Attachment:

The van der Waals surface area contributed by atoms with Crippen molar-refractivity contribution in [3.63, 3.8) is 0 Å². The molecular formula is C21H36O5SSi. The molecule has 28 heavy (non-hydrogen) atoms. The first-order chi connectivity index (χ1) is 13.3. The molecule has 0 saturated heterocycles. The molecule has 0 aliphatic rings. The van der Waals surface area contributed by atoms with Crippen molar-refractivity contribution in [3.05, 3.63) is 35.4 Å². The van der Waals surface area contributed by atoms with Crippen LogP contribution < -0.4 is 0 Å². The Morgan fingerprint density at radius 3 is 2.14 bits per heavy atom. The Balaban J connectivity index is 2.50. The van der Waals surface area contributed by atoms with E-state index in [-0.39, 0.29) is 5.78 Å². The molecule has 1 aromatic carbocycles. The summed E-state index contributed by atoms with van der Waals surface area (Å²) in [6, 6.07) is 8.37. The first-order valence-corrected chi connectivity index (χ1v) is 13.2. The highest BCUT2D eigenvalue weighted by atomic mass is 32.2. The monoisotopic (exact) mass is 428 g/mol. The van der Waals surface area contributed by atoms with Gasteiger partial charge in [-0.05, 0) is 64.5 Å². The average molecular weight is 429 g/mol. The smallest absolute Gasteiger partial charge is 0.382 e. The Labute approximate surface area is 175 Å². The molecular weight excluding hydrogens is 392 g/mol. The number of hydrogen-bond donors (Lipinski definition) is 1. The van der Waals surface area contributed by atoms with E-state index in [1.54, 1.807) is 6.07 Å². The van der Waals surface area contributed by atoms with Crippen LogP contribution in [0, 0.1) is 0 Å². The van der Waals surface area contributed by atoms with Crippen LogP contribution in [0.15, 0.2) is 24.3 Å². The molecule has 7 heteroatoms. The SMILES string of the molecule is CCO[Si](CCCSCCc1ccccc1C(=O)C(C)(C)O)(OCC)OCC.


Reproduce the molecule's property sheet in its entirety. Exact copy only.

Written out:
The van der Waals surface area contributed by atoms with Crippen molar-refractivity contribution in [3.63, 3.8) is 0 Å². The molecular formula is C21H36O5SSi. The molecule has 28 heavy (non-hydrogen) atoms. The first-order chi connectivity index (χ1) is 13.3. The molecule has 0 saturated heterocycles. The molecule has 0 aliphatic rings. The van der Waals surface area contributed by atoms with Crippen molar-refractivity contribution in [3.05, 3.63) is 35.4 Å². The van der Waals surface area contributed by atoms with Crippen LogP contribution < -0.4 is 0 Å². The Morgan fingerprint density at radius 3 is 2.14 bits per heavy atom. The Balaban J connectivity index is 2.50. The van der Waals surface area contributed by atoms with E-state index in [-0.39, 0.29) is 5.78 Å². The molecule has 1 aromatic carbocycles. The summed E-state index contributed by atoms with van der Waals surface area (Å²) in [6, 6.07) is 8.37. The first-order valence-corrected chi connectivity index (χ1v) is 13.2. The highest BCUT2D eigenvalue weighted by atomic mass is 32.2. The monoisotopic (exact) mass is 428 g/mol. The van der Waals surface area contributed by atoms with Gasteiger partial charge in [-0.05, 0) is 64.5 Å². The average molecular weight is 429 g/mol. The smallest absolute Gasteiger partial charge is 0.382 e. The Labute approximate surface area is 175 Å². The molecular weight excluding hydrogens is 392 g/mol. The number of hydrogen-bond donors (Lipinski definition) is 1. The van der Waals surface area contributed by atoms with E-state index in [1.54, 1.807) is 6.07 Å². The van der Waals surface area contributed by atoms with Crippen LogP contribution in [0, 0.1) is 0 Å². The van der Waals surface area contributed by atoms with Crippen LogP contribution in [0.15, 0.2) is 24.3 Å². The molecule has 7 heteroatoms. The SMILES string of the molecule is CCO[Si](CCCSCCc1ccccc1C(=O)C(C)(C)O)(OCC)OCC.